Courts interpreting subdivisions (d) and (e) of section 1305 have nevertheless drawn distinctions between restraints that qualify for relief (either vacatur or tolling) and those that do not.
A surety is entitled to relief when the defendant is deported to a foreign country, at least where the defendant—following deportation—is also barred from reentering the United States. (County of Los Angeles, supra, 236 Cal.App.4th at p. 45 [defendant deported and barred from reentry for 20 years; surety entitled to vacatur of forfeiture]; American Surety, supra, 77 Cal.App.4th at pp. 1064-1068 [same].) However, a surety is not entitled to relief when the defendant voluntarily departs the United States, seemingly without regard to whether he is barred from reentering the United States. (Financial Casualty, supra, 14 Cal.App.5th at pp. 131-132, 138; County of Los Angeles v. Ranger Ins. Co. (1996) 48 Cal.App.4th 992, 996; County of Los Angeles v. Maga (1929) 97 Cal.App. 688, 690-692.)
How can these two lines of authority peacefully coexist? They differ in one critical respect—namely, the person or entity responsible for setting in motion the chain of events that led to the defendant's inability to reenter the country. (See People v. Bland (2002) 28 Cal.4th 313, 335 [in the context of causing great bodily injury, noting that “proximate cause ․ is an act or omission that sets in motion a chain of events that produces” the injury]; Garvey v. State Farm Fire & Casualty Co. (1989) 48 Cal.3d 395, 402 [in the insurance context, noting that the “ ‘ “efficient” ’ ” “proximate cause” among multiple causes is the one “ ‘ “that sets others in motion” ’ ”].) In the case of deportation, the “civil [immigration] authorities” set in motion the events leading to the reentry bar; in the case of voluntarily flight, the defendant is solely responsible. It is not a surety's job to guard against a defendant's involuntary deportation. But “ ‘the [voluntary] escape of [the] defendant is the business risk of [the] bail surety. ․ [and] is precisely the situation which [the] surety guarantees against.’ ” (County of Orange v. Ranger Ins. Co. (1998) 61 Cal.App.4th 795, 805, fn. 6; see also People v. American Bankers Ins. Co. (1991) 233 Cal.App.3d 561, 568 [“The bail contract encompasses a risk that the defendant will not appear.”].)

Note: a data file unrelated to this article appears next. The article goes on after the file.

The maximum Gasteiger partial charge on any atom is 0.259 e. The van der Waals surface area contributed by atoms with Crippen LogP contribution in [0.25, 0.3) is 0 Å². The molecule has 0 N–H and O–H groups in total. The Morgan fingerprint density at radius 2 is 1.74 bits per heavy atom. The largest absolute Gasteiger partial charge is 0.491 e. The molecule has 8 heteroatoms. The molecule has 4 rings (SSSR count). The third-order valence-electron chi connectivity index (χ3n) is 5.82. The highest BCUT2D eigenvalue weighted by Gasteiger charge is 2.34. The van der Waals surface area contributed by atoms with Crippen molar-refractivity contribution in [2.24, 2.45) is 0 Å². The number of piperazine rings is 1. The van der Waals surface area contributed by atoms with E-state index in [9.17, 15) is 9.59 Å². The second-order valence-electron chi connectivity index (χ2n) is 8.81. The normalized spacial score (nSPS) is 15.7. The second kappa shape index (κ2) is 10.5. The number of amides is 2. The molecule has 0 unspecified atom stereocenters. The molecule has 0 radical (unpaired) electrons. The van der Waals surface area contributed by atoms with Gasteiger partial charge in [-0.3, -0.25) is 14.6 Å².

To be sure, there is substantial evidence that defendant, now that he is outside the United States, would be barred from reentering for at least two reasons: (1) federal immigration authorities, by virtue of the charges against him, have “reason to believe” that he “is or has been an illicit trafficker in any controlled substance” (8 U.S.C. § 1182(a)(2)(C)(i)); and (2) defendant “is not in possession of a valid unexpired immigration visa” (8 U.S.C. § 1182(a)(7)(i)(I)). The first reentry bar does not require a conviction (Garces v. U.S. Atty. Gen. (11th Cir. 2010) 611 F.3d 1337, 1345), and may be satisfied by proof, as is present here, that a person was in sole control of a car containing a substantial quantity of narcotics (e.g., id. at p. 1350; Cuevas v. Holder (5th Cir. 2013) 737 F.3d 972, 975-976; Chavez-Reyes v. Holder (9th Cir. 2014) 741 F.3d 1, 3-4). Critically, however, it is defendant who set in motion the chain of events leading to this bar when he voluntarily fled the country. The surety is consequently not entitled to relief under subdivisions (d) or (e) of section 1305.
Two further reasons, beyond the precedent cited above, support our conclusion.